'The Post' Review
It’s almost unfair. Hanks, Streep, Spielberg, Williams all together on the same film? Arguably, these four make-up the Mount Rushmore of modern cinema. Well, here’s the good news for fans and the bad news for every other movie competing this Awards Season: “The Post” is even better than the sum of its parts.
It’s 1971. The Washington Post is still a relatively minor, local newspaper. Katharine Graham (played by Meryl Streep) is its publisher, a position she wasn’t supposed to have. Her father once ran the paper, then passed it on to her husband. Upon his death, it fell into her lap. But she’s much more comfortable as a D.C. socialite not a newspaper mogul. And as a women in that male-dominated industry she delegates control to the men around her.
Ben Bradlee (played by Hanks) is the paper’s editor. He’s a competitive, no-nonsense newsman, dedicated to good reporting, his staff and his family. Bradlee was previously played by Jason Robards in 1976’s classic “All the President’s Men” – about the Washington Post and the Watergate scandal.
A worthy companion to “All the President’s Men”, “The Post” takes us inside the biggest journalistic story prior to Watergate: the leaking of the Pentagon Papers, the top-secret documents that revealed decades of lies and deceit related to the United States’ involvement in the Vietnam War over the span of four Presidential administrations.
For Bradlee, this is a major story that needs to be told, and it could elevate his newspaper into the big leagues. But publishing the classified information could come with a price – putting careers, lives and the future of the paper in jeopardy. And that decision – whether or not to run the “story of a lifetime” rests with one person – the overwhelmed and, some believe, unqualified Graham.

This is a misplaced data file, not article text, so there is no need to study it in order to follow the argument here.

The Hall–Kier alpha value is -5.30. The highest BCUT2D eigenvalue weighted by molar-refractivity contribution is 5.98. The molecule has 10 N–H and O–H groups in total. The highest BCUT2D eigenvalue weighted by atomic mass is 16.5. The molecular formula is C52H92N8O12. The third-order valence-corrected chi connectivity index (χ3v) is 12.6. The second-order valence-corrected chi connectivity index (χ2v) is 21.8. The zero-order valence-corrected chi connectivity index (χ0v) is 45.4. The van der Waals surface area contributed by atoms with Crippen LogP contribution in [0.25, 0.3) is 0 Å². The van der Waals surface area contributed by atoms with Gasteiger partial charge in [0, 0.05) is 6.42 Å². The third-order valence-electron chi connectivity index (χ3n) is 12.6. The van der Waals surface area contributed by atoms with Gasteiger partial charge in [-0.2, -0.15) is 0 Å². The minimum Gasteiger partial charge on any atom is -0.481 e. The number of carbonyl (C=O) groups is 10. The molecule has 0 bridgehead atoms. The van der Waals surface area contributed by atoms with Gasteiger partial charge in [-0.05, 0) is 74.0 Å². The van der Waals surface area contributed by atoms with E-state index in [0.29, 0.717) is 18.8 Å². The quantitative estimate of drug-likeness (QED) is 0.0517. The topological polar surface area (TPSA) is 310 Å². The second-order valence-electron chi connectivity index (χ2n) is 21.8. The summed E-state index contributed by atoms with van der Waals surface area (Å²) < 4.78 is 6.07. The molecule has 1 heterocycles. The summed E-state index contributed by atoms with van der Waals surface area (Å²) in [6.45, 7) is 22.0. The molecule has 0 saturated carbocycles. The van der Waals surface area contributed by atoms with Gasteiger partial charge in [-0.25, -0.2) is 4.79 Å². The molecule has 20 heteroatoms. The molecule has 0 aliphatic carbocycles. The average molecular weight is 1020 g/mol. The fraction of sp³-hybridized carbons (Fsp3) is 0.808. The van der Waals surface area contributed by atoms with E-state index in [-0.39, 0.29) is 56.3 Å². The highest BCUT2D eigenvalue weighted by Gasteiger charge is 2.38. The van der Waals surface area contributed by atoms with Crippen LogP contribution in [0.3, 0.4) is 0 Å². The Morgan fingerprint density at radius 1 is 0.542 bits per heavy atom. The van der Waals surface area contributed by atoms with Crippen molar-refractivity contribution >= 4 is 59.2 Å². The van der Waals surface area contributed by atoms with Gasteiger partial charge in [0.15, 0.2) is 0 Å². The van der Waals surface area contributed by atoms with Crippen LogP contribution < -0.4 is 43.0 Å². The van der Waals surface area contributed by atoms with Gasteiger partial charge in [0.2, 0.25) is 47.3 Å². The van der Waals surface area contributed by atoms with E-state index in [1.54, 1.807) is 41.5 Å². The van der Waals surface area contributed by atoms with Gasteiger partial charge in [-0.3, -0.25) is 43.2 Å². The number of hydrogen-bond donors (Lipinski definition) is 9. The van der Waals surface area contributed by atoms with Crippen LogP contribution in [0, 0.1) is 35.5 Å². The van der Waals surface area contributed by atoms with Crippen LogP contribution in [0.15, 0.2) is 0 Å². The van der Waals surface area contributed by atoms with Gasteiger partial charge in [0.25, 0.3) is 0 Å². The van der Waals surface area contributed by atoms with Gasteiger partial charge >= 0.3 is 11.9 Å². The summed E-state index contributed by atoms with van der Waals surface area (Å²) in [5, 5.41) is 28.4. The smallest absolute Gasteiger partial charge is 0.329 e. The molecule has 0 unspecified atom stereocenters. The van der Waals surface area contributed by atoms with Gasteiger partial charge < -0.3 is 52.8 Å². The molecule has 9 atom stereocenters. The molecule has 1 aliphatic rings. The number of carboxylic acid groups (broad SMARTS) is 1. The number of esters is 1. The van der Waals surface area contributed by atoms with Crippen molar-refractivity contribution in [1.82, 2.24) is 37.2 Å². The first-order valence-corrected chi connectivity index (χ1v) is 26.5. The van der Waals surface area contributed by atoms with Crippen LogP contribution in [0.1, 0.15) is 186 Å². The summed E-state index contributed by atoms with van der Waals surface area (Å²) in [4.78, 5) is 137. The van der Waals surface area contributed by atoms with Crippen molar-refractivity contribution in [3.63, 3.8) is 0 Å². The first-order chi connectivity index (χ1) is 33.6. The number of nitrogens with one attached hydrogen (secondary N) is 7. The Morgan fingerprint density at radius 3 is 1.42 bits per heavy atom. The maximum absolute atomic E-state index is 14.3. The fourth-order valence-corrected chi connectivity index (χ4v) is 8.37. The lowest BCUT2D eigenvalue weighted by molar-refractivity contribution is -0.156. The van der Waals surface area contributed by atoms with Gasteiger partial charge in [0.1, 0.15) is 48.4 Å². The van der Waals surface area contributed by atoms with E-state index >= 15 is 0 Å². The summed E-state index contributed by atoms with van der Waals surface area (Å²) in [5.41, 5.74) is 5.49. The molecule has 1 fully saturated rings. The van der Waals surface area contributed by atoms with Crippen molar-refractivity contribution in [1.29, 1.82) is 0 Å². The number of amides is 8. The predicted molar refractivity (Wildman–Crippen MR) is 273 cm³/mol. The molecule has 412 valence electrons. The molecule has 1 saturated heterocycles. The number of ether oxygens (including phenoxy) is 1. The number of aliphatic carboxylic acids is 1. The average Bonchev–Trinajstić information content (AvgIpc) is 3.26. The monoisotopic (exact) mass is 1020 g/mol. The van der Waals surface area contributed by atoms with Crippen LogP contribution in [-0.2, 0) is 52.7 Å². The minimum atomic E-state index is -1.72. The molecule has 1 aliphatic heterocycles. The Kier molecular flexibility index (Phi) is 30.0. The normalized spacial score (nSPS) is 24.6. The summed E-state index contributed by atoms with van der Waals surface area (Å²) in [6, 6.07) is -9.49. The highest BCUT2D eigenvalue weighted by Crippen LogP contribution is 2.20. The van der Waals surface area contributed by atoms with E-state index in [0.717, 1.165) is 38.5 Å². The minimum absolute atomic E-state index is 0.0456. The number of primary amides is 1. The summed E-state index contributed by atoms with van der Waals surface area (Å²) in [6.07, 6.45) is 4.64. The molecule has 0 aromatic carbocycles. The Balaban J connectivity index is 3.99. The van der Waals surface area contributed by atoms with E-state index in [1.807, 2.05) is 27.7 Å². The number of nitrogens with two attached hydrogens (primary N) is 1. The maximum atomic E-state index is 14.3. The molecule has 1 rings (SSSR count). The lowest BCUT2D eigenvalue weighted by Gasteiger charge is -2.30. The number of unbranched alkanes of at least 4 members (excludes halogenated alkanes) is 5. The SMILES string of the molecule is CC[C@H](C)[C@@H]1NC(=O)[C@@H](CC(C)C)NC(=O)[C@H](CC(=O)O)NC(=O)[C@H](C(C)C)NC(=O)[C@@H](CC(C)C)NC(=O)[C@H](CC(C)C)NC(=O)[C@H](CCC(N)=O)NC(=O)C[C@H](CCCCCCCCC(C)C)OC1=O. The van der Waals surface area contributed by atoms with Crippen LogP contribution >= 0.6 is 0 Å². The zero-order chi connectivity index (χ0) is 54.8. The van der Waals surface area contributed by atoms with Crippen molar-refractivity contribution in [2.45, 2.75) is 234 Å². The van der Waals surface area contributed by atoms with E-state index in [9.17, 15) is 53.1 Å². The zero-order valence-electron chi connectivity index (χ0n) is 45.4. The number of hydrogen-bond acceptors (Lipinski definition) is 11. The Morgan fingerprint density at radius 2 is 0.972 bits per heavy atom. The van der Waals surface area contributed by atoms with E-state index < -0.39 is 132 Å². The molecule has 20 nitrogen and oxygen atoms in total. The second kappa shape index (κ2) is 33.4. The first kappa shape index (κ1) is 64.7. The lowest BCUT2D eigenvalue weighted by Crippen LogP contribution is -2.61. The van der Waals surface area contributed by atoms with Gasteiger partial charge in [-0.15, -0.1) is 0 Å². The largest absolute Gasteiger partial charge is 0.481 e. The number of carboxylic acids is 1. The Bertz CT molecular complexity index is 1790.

Josh Singer, who co-wrote 2015’s Oscar-winning “Spotlight”, about The Boston Globe’s investigation into the Catholic church child sexual abuse scandal, is back as co-writer on “The Post”, and he tops his own work. This script is even more gripping, delivering an adrenaline rush with its final act – one I haven’t really felt since 2012’s “Argo”.
Spielberg handles the parallel stories of Bradlee’s fight for freedom of the press, and Graham’s internal struggle to do what’s right, perfectly. This is the first time Hanks and Streep have shared the screen and they’re both sensational. It was impossible not to smile during their first one-on-one exchange, just admiring these two masters at work. Hanks is honest, funny and poignant. This may be his best performance of the century.
As for Streep, she normally plays “showy” characters, who eventually reveal their more vulnerable sides. Here, as the only female newspaper publisher in America, her character is vulnerable and unsure of herself at the start. But we get to see her grow in strength and confidence as the events around her demand it. So many years. So many roles. Streep can still blow you away.
The supporting cast is headline worthy: Bob Odenkirk is excellent as Post reporter Ben Bagdikian, who breaks the story. Sarah Paulson, in a small role as Bradlee’s wife, is at the center of the film’s pivotal scene. And John Williams’ score is terrific, providing the appropriate bounce and flare.
“The Post” is a good old-fashioned, clean drama that goes beyond simply portraying a key moment in our nation’s history. It’s much bigger than that. It’s about universal ideals: journalistic freedoms, the rights of citizens to know the truth about decisions being made by their leaders and, most importantly, the need for women to enjoy opportunities and equal treatment in the workplace and in society. All issues as relevant today as they were in the 1970s.
On top of all of this is the fact that principal photography on “The Post” began on May 30 – of this year! To make a film THIS GOOD, THIS FAST is almost unheard of – and a truly incredible accomplishment.